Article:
seraphin gallery, philadelphia, art gallery, fine art, contemporary art, yvonne jacquette aerials
Seraphin Gallery is pleased to present solo exhibition, Aerials by Yvonne Jacquette. Her nuanced nocturnal landscapes of New York City are pieces of constructed illumination. A frequent flyer and high riser, Jacquette captures the bird's eye perspective from observation. Her unique invention of light and the stimulus that arises from it creates the recognizable complexity of the urban landscape. These paintings transform the metropolitan vistas into nighttime reveries that emit the sense of a living, thriving wonderment.
Yvonne Jacquette has been exhibiting her work for over half a century, her paintings are included in the public collections of the Hirshhorn Museum and Sculpture Garden and The Library of Congress in Washington, D.C., The Metropolitan Museum of Art, The Whitney Museum of American Art, and The Museum of Modern Art in New York City, and The Philadelphia Museum of Art among other institutions across the nation.
November 22, 2015
By Edith Newhall
As gallery owner Tony Seraphin tells it, he was not quite aware of Yvonne Jacquette's stature in the art world when, a year or so ago, he offered the admired New York painter a solo show. (As he subsequently learned, Jacquette's paintings and prints are in the collections of most major U.S. museums, and her New York gallery, DC Moore, has been giving her one-person shows at regular intervals for years.)
That impulsive gesture has culminated in a show that plays to everyone's strengths. Seraphin Gallery has an extremely handsome exhibition that accords perfectly with its taste for colorful, expressionistic painting (and that raises the bar for future shows); Jacquette is revealed as doing some of her most exciting work to date.
Jacquette became widely known in the late 1970s for her paintings of nocturnal views of Manhattan as seen from planes, but most of the paintings in "Yvonne Jacquette: Aerials," which date from the 2007 series "Maine Night Lights," of views of lights on the ground at night observed from a helicopter over Maine, are "aerial" in the strict sense.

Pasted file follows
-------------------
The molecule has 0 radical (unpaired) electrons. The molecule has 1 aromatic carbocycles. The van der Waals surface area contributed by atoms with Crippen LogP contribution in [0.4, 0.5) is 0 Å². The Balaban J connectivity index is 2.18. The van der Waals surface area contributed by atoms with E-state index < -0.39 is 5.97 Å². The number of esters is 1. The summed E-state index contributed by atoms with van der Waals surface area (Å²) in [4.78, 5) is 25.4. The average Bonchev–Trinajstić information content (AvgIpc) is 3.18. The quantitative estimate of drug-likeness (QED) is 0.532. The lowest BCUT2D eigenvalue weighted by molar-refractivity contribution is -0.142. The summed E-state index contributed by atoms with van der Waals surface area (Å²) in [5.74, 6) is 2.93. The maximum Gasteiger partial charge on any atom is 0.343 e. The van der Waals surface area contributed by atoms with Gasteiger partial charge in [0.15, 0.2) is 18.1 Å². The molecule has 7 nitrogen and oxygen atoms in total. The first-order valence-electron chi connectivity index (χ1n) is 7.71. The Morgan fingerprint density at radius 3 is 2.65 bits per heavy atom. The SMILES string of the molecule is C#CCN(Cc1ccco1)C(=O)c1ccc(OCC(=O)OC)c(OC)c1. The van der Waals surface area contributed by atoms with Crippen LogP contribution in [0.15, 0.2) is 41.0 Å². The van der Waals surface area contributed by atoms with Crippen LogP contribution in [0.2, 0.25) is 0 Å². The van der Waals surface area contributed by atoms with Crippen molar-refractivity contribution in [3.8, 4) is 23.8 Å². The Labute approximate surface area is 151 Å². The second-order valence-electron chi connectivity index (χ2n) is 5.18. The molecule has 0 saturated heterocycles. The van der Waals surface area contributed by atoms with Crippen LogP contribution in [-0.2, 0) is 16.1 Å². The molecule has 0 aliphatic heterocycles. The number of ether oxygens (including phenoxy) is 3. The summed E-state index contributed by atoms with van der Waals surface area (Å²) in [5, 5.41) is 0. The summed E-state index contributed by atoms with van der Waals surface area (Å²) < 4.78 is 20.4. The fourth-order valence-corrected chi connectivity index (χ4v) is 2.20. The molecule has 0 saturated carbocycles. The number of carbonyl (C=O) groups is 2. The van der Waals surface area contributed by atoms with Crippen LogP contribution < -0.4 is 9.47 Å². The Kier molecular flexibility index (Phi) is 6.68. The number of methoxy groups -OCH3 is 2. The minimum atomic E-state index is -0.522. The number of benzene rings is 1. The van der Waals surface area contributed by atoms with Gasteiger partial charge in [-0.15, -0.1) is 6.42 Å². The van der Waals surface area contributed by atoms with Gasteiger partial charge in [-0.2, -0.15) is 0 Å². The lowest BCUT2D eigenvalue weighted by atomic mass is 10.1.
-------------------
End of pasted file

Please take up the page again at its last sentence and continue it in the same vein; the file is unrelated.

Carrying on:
Jacquette's New York City, though obviously contemporary, judging from all the new skyscrapers and high-rises, pulses with syncopated rhythms that recall an earlier Manhattan. In these paintings, the Gershwins, Georgia O'Keefe's paintings of New York's American Radiator Building and Shelton Hotel, and Piet Mondrian's Broadway Boogie-Woogie, come to mind. This is especially true of the paintings from 2013 and earlier, which stay relatively true to the Manhattan skyline and focus on the interplay between shapes of buildings and grids of illuminated windows, as in Late Sun above Madison Square Park II (2012).
More recently, Jacquette's paintings have begun to suggest collages of city views and disrupted rhythms. In her aptly titled Delirious Manhattan (2014), the city's skyline looks tipsy, with abstract geometric elements appearing out of nowhere, superimposed at Jacquette's whim.
Charles Sheeler's exacting precisionism is echoed in Jacquette's 2015 Snowy and Rainy Rooftops (one of the only two paintings of daylight views in her show), but whereas Sheeler would have let you know his vantage point, Jacquette's scene of water towers, fire escapes , and windows is born of multiple perspectives and sites. New Highrise Hotel, Old Chelsea (2014) is a pastiche of water towers and prewar and brand-new architecture into which Jacquette has painted what appear to be enlarged sections of blueprints.
Poetic license aside, you realize the artist has captured the essence of contemporary New York in her latest paintings. The overlappings of old and new architecture and high-rises in progress are very much like collages, especially as seen by an elevated eye.